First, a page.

World Library  
Flag as Inappropriate
Email this Article

Wedza District

Article Id: WHEBN0003419730
Reproduction Date:

Title: Wedza District  
Author: World Heritage Encyclopedia
Language: English
Subject: Districts of Zimbabwe, Buhera District, Marondera District, Geography of Zimbabwe, Wedza District
Collection: Districts of Mashonaland East Province, Districts of Zimbabwe, Wedza District
Publisher: World Heritage Encyclopedia
Publication
Date:
 

Wedza District

Wedza (or Hwedza) is a district in the province of Mashonaland East, Zimbabwe. It is located about 50 kilometres (31 mi) south of Marondera, and 127 kilometres (79 mi) south of Harare. The area was sparsely inhabited by the Mbire people of the Soko Clan as early inhabitants who mined iron in the Hwedza hills during the 9th-12th centuries which means "a place of wealth". A village of Wedza was established in 1910 by Colonial administration. Gold, beryl, nickel and tungsten was mined in the hills around the village but deposits small to make any mining viable.

Contents

  • Etymology 1
  • Geography 2
  • Services and transportation 3
  • Economy 4
    • Agriculture 4.1
  • Politics 5
  • Education 6
  • Tourism 7
  • Famous residents 8
  • References 9

Etymology

The word Wedza literally translates to "The lighting of the sun", and myth has it that the word is derived from the location of the ancient town, which was found on the other side of a deep forest.

Geography

Hwedza is well connected to other towns by tarred roads. Rusunzwe and Gandamasungo, the famous Wedza mountain range, are some of the most outstanding geographical features in Wedza. Hwedza is between and its boundaries are the Save River on the west and Ruzave (Ruzawi) river on the east. Other rivers include Nyamidzi, Mhare, Nyamhembe and Chineyi. Hwedza is climatically divided into two halves, upper Hwedza from St Barnabas Chisasike to Hwedza center onwards which is cooler and has average to high rainfall; and lower Hwedza which is from Mukamba through Goneso and Zviyambe East and West small scale farming area (formerly known as purchase areas) which experiences warmer to hot temperatures and lower rainfall. Even the crops grown in the two parts differ significantly, cotton and sorghum/millet do better in lower Hwedza, while in upper Hwedza the same crops would not yield much.

Hwedza is also known for mazhanje/mashuku (a wild fruit harvested between late October into early December).

Services and transportation

Wedza is accessible by road from Harare but the roads have depreciated in quality as a result of the 'Land Reform Policy' which saw industry severely disrupted. Bus companies have stopped services the remote parts such as the areas of Chigondo, St Leoba, and Zana Resettlement. However, daily services are run by several minibus operators to the city of Harare and Marondera, usually terminating at Murambinda.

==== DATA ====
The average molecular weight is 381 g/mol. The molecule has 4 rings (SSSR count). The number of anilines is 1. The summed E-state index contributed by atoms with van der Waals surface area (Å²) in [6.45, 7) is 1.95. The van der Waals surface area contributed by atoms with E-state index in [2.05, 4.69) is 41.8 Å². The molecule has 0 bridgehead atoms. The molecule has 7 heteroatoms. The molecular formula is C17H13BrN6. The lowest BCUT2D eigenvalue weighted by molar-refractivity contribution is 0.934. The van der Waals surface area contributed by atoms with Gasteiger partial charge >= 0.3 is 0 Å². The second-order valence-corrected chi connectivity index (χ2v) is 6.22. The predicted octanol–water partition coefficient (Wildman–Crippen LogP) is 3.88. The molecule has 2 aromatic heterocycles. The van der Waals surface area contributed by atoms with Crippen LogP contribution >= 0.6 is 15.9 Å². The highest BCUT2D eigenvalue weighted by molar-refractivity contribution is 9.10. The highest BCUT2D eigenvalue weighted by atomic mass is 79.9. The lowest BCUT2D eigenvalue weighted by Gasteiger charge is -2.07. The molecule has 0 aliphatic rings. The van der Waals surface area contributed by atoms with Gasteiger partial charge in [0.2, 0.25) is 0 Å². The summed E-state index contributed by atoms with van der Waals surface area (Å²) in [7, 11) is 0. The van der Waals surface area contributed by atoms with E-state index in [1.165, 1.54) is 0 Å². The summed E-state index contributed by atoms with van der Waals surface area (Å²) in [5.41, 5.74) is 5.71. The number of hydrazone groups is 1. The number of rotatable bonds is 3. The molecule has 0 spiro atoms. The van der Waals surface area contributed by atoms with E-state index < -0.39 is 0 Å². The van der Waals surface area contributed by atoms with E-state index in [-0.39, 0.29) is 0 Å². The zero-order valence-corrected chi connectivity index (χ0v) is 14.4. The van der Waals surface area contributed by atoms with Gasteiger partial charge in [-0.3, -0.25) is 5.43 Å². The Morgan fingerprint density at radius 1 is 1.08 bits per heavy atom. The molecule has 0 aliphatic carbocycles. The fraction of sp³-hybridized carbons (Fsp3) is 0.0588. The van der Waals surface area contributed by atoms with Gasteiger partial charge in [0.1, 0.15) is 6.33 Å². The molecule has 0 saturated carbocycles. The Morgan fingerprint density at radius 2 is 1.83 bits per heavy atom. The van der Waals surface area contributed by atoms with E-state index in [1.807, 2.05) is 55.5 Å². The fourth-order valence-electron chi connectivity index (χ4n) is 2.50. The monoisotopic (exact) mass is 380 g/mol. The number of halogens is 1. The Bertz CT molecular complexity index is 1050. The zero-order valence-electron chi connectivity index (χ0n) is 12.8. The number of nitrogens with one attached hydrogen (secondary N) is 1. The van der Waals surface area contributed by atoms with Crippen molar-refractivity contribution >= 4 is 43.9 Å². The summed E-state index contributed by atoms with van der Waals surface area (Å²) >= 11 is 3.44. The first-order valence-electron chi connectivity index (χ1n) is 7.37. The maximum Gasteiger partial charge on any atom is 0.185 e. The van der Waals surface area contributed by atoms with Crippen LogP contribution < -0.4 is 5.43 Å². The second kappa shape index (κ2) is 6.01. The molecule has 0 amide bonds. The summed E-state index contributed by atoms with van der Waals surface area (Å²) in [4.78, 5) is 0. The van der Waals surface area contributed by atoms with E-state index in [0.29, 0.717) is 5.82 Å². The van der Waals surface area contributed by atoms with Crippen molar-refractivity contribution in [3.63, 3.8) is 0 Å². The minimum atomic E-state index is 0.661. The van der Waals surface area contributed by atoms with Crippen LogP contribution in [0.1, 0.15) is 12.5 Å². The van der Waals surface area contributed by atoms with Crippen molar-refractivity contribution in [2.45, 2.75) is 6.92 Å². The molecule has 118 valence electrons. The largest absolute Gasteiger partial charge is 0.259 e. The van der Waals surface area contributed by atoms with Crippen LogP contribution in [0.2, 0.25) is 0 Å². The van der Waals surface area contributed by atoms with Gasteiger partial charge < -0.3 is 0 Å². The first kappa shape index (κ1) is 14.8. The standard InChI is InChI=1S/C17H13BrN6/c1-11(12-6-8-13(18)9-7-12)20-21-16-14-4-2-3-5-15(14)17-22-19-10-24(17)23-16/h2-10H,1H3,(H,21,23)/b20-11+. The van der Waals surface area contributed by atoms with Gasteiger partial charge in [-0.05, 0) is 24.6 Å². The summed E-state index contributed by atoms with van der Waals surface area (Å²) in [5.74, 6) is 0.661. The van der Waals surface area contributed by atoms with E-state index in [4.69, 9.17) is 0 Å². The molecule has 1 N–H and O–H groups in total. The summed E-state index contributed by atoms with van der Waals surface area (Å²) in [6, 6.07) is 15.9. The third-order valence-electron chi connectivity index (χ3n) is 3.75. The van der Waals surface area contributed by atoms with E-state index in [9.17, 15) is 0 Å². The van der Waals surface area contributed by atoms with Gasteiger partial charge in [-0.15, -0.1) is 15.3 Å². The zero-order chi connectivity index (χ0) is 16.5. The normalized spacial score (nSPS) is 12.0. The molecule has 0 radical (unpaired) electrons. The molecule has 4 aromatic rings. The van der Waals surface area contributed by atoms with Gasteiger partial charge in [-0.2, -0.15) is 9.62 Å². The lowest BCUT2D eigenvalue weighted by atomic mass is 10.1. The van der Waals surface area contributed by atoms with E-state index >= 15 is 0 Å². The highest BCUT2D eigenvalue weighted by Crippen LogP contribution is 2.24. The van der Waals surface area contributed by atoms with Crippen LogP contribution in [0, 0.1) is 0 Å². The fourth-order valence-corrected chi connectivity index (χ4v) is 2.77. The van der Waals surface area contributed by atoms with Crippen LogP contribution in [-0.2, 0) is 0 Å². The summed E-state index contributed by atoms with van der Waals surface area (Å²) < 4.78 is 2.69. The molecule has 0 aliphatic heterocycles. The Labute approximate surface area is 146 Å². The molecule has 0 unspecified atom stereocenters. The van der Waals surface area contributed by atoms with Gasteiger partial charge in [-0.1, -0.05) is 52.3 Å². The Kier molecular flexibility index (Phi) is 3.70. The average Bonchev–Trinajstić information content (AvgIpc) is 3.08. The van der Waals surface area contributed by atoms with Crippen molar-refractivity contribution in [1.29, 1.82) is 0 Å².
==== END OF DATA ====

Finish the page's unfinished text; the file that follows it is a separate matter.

The service centre (growth point) consists of a Spar supermarket, a post office, a filling station, several drinking places and is served by reliable bus services by Chawasarira, Manica, Matemba, Mushandira/Matemai as well as several minibus operators. An airstrip capable of landing small aircraft is also present.

There is a clinic as well as a Hospital at Mt St Marys. Hwedza is also on the national electricity grid. The main crop grown is maize for both subsistence and sale.

Economy

The core business of Wedza was farming with its aligned service industries until disruptions to commercial agriculture and ranching in the area. Often violent, the racist State sponsored 'Land Reform Project' 2000 of Zimbabwe saw white born Zimbabwean farmers being driven off their farms to a fate undetermined that in turn meant vast amounts of locally employed people lost jobs and livelihoods. However retailing had overtaken all else until the government brought in a pricing policy which was introduced with Operation Dzikisai Mutengo in 2007. The policy has rendered the majority of those fledgling businesses bankrupt and those still afloat have been failing to find adequate stocks and the regional economy has never recovered.

Agriculture

Wedza's unique location offers a vast array of agricultural opportunity. Areas along Watershed Road leading into Wedza from Harare were known for tobacco, maize and paprika production during the warm wet season (October to March). The more southerly part of the district encompassing areas of Makarara, Zviyambe and leading into Dorowa were once a bastion of cotton farming and cattle ranching before 2000. The more central part of the district has a history of erratic rain and as such, villages located in this part of the district are often in need of food aid as they often fail to reap meaningful harvests with the unpredictable rainfall patterns.